The compounds of the invention of formula I can exist in unsolvated as well as solvated forms, including hydrated forms. In general, the solvated forms, with pharmaceutically acceptable solvents such as water, ethanol and the like are equivalent to the unsolvated forms for purposes of the invention.
For preparing pharmaceutical compositions from the compounds described by this invention, inert, pharmaceutically acceptable carriers can be either solid or liquid. Solid form preparations include powders, tablets, dispersible granules, capsules, cachets and suppositories. A solid carrier can be one or more substances which may also act as diluents, flavoring agents, solubilizers, lubricants, suspending agents, binders or tablet disintegrating agents; it can also be an encapsulating material. In powders, the carrier is a finely divided solid which is in admixture with the finely divided active compound. In the tablet the active compound is mixed with carrier having the necessary binding properties in suitable proportions and compacted in the shape and size desired. The powders and tablets preferably contain from 5 or 10 to about 70 percent of the active ingredient. Suitable solid carriers are magnesium carbonate, magnesium stearate, talc, sugar, lactose, pectin, dextrin, starch, gelatin, tragacanth, methylcellulose, sodium carboxymethylcellulose, a low melting wax, cocoa butter and the like. The term "preparation" is intended to include the formulation of the active compound with encapsulating material as carrier providing a capsule in which the active component (with or without other carriers) is surrounded by carrier, which is thus in association with it. Similarly, cachets are included. Tablets, powders, cachets and capsules can be used as solid dosage forms suitable for oral administration.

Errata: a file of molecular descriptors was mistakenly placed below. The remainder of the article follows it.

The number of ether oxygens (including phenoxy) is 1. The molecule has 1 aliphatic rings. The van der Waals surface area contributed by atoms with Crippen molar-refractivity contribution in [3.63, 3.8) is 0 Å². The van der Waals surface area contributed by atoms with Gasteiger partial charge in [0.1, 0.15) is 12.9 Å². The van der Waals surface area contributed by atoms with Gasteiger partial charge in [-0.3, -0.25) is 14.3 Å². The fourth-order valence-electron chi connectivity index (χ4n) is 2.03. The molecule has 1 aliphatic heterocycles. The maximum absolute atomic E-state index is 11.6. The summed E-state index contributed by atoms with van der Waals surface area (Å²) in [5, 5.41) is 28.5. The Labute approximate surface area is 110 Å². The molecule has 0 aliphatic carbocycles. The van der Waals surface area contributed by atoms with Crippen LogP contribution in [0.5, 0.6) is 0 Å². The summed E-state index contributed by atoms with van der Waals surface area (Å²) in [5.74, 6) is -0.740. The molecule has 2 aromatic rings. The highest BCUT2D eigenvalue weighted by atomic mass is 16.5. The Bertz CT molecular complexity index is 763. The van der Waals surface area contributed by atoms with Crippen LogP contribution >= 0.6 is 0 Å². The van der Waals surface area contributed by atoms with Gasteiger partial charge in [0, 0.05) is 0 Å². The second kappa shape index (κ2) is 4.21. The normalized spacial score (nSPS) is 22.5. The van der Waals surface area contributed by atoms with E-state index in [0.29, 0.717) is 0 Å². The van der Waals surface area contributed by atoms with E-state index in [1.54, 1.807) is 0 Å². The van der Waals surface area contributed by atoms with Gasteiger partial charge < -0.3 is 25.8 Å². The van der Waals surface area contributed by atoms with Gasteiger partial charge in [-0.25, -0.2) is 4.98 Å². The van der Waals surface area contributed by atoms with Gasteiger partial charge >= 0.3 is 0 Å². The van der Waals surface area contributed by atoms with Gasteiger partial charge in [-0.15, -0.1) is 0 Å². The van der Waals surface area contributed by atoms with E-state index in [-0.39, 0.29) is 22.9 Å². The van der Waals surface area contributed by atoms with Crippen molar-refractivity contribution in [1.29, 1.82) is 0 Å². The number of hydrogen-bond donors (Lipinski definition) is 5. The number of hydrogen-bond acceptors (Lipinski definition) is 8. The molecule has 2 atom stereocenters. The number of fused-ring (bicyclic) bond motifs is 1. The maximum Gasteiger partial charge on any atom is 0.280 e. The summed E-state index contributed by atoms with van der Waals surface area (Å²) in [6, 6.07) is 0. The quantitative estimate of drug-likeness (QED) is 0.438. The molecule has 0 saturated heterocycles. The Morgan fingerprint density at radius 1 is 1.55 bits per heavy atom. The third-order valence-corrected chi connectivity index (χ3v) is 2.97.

For preparing suppositories, a low melting wax such as a mixture of fatty acid glycerides or cocoa butter is first melted, and the active ingredient is dispersed homogeneously therein as by stirring. The molten homogeneous mixture is then poured into convenient sized molds, allowed to cool and thereby solidify.
Liquid form preparations include solutions, suspensions and emulsions. As an example may be mentioned water or water-propylene glycol solutions for parenteral injection. Liquid preparations can also be formulated in solution in aqueous polyethylene glycol solution. Aqueous solutions suitable for oral use can be prepared by adding the active component in water and adding suitable colorants, flavors, stabilizing, sweetening, solubilizing and thickening agents as desired. Aqueous suspensions suitable for oral use can be made by dispersing the finely divided active component in water with viscous material, i.e., natural or synthetic gums, resins, methylcellulose, sodium carboxymethylcellulose and other well-known suspending agents.
Also included are solid form preparations which are intended to be converted, shortly before use, to liquid form preparations for either oral or parenteral administration. Such liquid forms include solutions, suspensions and emulsions. These particular solid form preparations are most conveniently provided in unit dose form and as such are used to provide a single liquid dosage unit. Alternately, sufficient solid may be provided so that after conversion to liquid form, multiple individual liquid doses may be obtained by measuring predetermined volumes of the liquid form preparation as with a syringe, teaspoon or other volumetric container. When multiple liquid doses are so prepared, it is preferred to maintain the unused portion of said liquid doses at low temperature (i.e., under refrigeration) in order to retard possible decomposition. The solid form preparations intended to be converted to liquid form may contain, in addition to the active material, flavorants, colorants, stabilizers, buffers, artificial and natural sweeteners, dispersants, thickeners, solubilizing agents and the like. The solvent utilized for preparing the liquid form preparation may be water, isotonic water, ethanol, glycerine, propylene glycol and the like as well as mixtures thereof. Naturally, the solvent utilized will be chosen with regard to the route of administration, for example, liquid preparations containing large amounts of ethanol are not suitable for parenteral use.